Supported by generous help from the Turnovsky Endowment Trust

Janet Gibbs delightful organ recital at Old St Paul’s

By , 07/08/2012

J.S. Bach: Toccata and Fugue in D minor, BWV 565
Chorale Prelude ‘Nun Komm, der Heiden Heiland’, BWV 659
Chorale and two variations ‘Sei Gegrüsset, Jesu Gütig’, BWV 768
Fantasia in G, BWV 572
Mendelssohn: Sonata no.6 – Chorale, Fugue, Finale
Christopher Tambling: Trumpet Tune
Ceremonial March

Janet Gibbs, organ

Old St. Paul’s

Tuesday, 7 August 2012, 12.15pm

Janet Gibbs chose a delightful programme that was a mix of the well-known, the lesser-known and the unknown.

Sitting quite close to the organ, I was aware of its quite strident sound, facing directly out to the auditorium as it does, rather than into the choir, or from a gallery, or from a side alcove as in most churches.  However, I soon became accustomed to this.  The great advantage in Old St. Paul’s is that one can see the organist at work, albeit necessarily a back view, whereas in so many cathedrals, Town Halls etc. the audience is remote from the performer and can see little or nothing.

Wellington City Council’s free winter Sunday afternoon recitals, begun for the hundredth birthday of the organ and continued for a number of years, sadly are no more.  There, they had the great idea of removing the rear panel from behind the organist, and relaying onto two large screens live video of the movements of hands and feet, interspersed with views of the inside of the organ.

The famous Bach Toccata and Fugue in D minor (shown as G minor in the printed programme) was taken at quite a fast pace compared with that of most renditions of this familiar work that I have heard.  However, this did not prove to be a problem either to the organist or to the hearers.  The fact that Janet Gibbs turned her own pages of music and changed her registrations herself made her performance even more impressive than it already was from the fine playing.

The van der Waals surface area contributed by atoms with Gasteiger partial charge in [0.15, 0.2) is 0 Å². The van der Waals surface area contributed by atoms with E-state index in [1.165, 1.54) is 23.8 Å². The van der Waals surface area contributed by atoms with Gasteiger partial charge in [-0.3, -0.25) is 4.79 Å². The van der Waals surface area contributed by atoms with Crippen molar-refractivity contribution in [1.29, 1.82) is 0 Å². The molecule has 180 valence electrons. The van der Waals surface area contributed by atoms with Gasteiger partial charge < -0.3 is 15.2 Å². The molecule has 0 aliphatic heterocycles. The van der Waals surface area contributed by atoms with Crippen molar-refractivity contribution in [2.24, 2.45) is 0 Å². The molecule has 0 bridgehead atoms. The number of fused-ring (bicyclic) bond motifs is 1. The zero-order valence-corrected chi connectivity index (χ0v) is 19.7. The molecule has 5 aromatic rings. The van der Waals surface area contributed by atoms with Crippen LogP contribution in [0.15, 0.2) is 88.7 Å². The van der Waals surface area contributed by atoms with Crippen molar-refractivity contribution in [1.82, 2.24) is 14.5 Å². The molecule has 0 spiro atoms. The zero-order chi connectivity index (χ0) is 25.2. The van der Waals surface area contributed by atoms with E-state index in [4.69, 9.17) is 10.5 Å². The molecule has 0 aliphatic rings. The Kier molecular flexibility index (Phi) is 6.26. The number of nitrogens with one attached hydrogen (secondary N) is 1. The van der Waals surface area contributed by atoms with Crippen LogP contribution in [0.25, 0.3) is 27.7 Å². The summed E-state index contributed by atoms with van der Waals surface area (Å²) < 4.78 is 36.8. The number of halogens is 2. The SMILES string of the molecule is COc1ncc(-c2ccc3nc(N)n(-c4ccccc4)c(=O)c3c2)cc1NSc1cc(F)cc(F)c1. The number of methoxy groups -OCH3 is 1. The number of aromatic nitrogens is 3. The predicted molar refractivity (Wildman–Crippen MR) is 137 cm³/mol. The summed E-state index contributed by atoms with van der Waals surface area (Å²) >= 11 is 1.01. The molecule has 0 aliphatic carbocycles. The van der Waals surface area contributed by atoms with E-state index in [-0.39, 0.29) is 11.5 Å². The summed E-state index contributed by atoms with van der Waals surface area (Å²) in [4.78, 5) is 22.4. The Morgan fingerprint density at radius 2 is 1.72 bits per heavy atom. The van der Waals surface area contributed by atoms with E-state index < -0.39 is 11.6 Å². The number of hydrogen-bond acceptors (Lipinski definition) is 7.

I thoroughly enjoyed hearing so much of Bach’s organ music.  The next piece ‘Nun Komm der Heiden Heiland’ was quite gorgeous in the way it developed from a quiet beginning, and opened out.  I found myself transported by the music in a manner different from that effected by any other composer.  I thought the lines of the chorale could do with just a little more phrasing to separate them from each other.  The registrations used was very appealing.

‘Sei Gegrüsset, Jesu Gütig’ is part of a much larger work, with 11 variations in total.

Janet Gibbs had a most pleasing choice of stops for the first variation; she showed this organ off well.  The second variation was much more full-bodied, with registration being closer to full organ, including more reed stops.  The varying moods were conveyed tellingly.

The wonderful Fantasia in G is in three distinct parts.  The lively opening section’s arpeggios could sound like a five-finger exercise, but with the right tempo and registration, as here, it is more like a spirited dance.  The second section I found a little too fast (it is marked ‘Grave’ in my Novello edition), but was very satisfying nonetheless.  The third section is difficult, but was brilliantly executed.

Mendelssohn wrote a number of fairly large-scale organ works, not all of which I find appealing.  But this Sonata, in the hands of Janet Gibbs, and on this organ, was different, and enjoyable.  She introduced it by saying that ‘You can’t get better than Bach’.  No-one knew that better than Mendelssohn, Bach’s great nineteenth-century rediscoverer.

Bach would surely have approved of his treatment of the Chorale.  Here, the separated notes in the pedal part were very skilfully managed.  The brilliant fugue was totally controlled, and enthralling, with the melody in the pedals while the hands performed scintillating arpeggios on the manuals.  The quiet final section sounded rather like the worst of nineteenth-century sentimentality by comparison with what had gone before.  A few pipes slightly out of tune did not help.  The change in tonality and ambience was not the fault of the registration; I’m sure Mendelssohn would have approved of that.

Christopher Tambling is an Englishman, Director of Music at Downside College in England.  Trumpet Tune was a delightful little piece, reminiscent of Jeremiah Clarke, and of the well-known Tuba Tune by New Zealand-born C.S. Lang who spent his career in England.  The second piece was a robust march in a traditional style.  The use of a 2-foot stop added piquancy, as did reeds, to a very effective piece of music, appropriate for finishing the recital.

Throughout the recital, Janet Gibbs’s foot-work was impeccable, and the use of the swell pedal was always judicious, never showy.  A few fluffs elsewhere did not spoil the enjoyment of a memorable recital. This was organ-playing of a very high standard indeed, and there was a good-sized audience to hear it, which is often not the case at organ recitals.

 

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